Best RV Security Camera
Available within the AlfredCamera App. From $34.99.
Compared to other indoor budget security cameras, the livestream is much more responsive in real-time, which is important in the event of a burglary.
The wide viewing angle, excellent infrared night vision, and easy mounting (use the provided 3m sticker instead of drilling) make it well suited for indoor surveillance in mobile homes.
At $34.99, the price is hard to beat for a device of its quality.
- Super affordable
- Wide-angle lens for maximum observation
- Loud built-in siren and two-way talk for deterrence
- Sudden light shifts can falsely trigger motion detection
- Doesn’t support third party voice assistants
Wsdcam Door and Window Alarm
Best Motorhome Alarm System
Available on Amazon. From $11.99.
Although a security camera should be prioritized, it’s also worth kitting out RVs and tiny homes with door and window alarms. An alarm system for RV use will be handy, but it’s likely to be more necessary for the latter, since a tiny home will have more entry points.
Security camera sirens, while loud, rarely allow for being triggered automatically, meaning the user has to manually trigger it from their phone. So installing alarms on doors and windows is worthwhile.
Dedicated alarms are also significantly louder. Wsdcam’s super affordable alarm works a charm, with an extremely loud 105 dB alarm sound triggered when the surface (either door or window) is opened.
Arming it when leaving the vehicle or home unattended is a wise way to improve security.
- Super loud 105 dB alarm
- Extremely affordable
- Peel and stick install is fuss free and fast
- Uses a remote instead of an app, which feels a little outdated
- Batteries not included
Arlo Go 2 3G/4G
Best RV Security Camera without Wi-Fi
Wi-Fi networks won’t always be readily available, and even when they are, public networks leave devices much more vulnerable that private ones.
The Arlo Go 2 is certainly expensive, but it’s extremely versatile for alternative living situations thanks to it being 100% wireless with battery charging.
Other features include 1080p HD, a 130 degree viewing angle, and voice assistant integration. It’s also got an IP65 rating, meaning it’s suitable for outdoor use.
- Mobile Data via SIM card (not included)
- Battery-powered, so it’s super mobile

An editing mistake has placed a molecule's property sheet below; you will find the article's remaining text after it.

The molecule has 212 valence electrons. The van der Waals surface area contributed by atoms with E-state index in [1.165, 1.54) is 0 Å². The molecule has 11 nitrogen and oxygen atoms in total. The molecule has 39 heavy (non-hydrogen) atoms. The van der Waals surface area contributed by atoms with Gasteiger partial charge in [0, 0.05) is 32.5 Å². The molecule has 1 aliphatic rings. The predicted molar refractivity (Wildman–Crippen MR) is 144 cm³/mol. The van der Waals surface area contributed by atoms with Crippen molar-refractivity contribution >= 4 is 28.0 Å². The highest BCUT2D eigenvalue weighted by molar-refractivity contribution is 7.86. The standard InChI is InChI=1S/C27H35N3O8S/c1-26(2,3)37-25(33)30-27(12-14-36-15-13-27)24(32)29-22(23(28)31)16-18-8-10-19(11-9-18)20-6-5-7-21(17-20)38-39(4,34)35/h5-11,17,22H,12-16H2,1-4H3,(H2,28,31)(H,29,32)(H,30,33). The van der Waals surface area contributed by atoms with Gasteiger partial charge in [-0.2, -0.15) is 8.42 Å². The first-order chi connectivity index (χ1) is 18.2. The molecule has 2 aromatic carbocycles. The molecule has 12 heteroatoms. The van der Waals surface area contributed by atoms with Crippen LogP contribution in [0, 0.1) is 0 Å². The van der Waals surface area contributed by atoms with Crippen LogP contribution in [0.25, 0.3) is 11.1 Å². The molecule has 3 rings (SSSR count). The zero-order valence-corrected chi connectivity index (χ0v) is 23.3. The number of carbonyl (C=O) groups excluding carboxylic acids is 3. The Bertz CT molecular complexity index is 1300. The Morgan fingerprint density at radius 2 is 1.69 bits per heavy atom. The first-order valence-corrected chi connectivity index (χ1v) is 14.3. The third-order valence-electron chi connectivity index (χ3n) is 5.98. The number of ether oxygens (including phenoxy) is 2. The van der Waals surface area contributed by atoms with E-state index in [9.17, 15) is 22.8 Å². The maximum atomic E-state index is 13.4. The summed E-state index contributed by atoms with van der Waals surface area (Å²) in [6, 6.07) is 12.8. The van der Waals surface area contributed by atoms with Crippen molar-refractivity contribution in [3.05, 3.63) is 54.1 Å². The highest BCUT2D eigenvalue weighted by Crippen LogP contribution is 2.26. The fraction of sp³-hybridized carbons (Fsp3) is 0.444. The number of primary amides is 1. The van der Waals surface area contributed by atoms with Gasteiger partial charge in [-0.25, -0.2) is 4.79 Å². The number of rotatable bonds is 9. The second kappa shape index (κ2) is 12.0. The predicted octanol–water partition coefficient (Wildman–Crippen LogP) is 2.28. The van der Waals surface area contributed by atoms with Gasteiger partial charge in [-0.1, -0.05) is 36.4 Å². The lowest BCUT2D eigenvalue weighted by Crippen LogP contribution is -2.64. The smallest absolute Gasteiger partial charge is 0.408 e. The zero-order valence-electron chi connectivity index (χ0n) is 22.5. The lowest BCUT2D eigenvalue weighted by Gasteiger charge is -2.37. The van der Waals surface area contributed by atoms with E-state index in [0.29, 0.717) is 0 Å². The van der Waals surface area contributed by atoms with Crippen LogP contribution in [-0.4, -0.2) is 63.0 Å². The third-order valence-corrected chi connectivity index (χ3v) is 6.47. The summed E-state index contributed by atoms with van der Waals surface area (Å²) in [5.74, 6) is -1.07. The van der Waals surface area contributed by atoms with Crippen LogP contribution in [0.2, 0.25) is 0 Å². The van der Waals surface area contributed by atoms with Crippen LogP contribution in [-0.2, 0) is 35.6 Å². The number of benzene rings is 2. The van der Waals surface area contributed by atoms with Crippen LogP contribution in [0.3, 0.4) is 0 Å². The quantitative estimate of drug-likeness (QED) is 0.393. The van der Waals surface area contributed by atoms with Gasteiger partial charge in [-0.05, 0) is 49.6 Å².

- Voice assistant integration
- 1080p HD is a low resolution given the price
Reolink Solar Panel for Argus, Go, Go PT
Best Solar Wireless RV Security Camera
Available on Amazon. From $32.99.
Even if it runs either partially or fully through solar energy, having a dedicated solar panel attached to a security camera is a more convenient way to charge it.
With enough sunshine, it won’t ever have to be taken down to charge, avoiding unnecessary ‘down time’ when the vehicle/property is especially vulnerable.
We like Reolink’s solar panel, which is among the more affordable panels. It’s designed for use with the Argus line (2, Pro, Eco, PT) and the Go line (Go, Go PT), all of which are great cameras in themselves.
It can be bought alongside the camera or as a standalone panel.
- Convenient way to avoid camera down time
- Eco friendly
- May be awkward or even impossible to mount to some vehicles, so better suited for tiny homes
Ring Stick Up Battery
Best Outdoor Security Camera for RV
While the Arlo Go 2 makes a fabulous outdoor camera, there’s no denying that it is painfully expensive. Enter Ring’s Stick Up Battery.
The base can be attached at one of two points on the camera: the bottom, for tabletop viewing, or on the back of it, for screwed wall mounting.
The rechargeable battery pops out underneath, so you don’t necessarily have to dismount it.
It’s IPX5 weather resistant, with 1080p video, 115-degree field view, and infrared night vision, but don’t expect any artificial intelligence.
· Super affordable for an outdoor and battery-powered camera
· Great quality video
· Intuitive mounting
· Charging takes between 5 to 10 hours, causing a vulnerable period
· No advanced or AI features
DIY a Free RV Security Camera with AlfredCamera
If you’ve just hit the road on a whim and are suddenly freaking out about security, don’t worry!
It’s not unusual for money to be tight on the road, but that’s of no consequence here. The AlfredCamera app is one of the best kept secrets in the vanlife community. And it’s free!
Pro Tips: How and Where to Mount Security Camera on RV
Mounting a security camera inside or outside an RV, van, or mobile home can be challenging, to say the least.
How to Mount Security Cameras on RV or Vans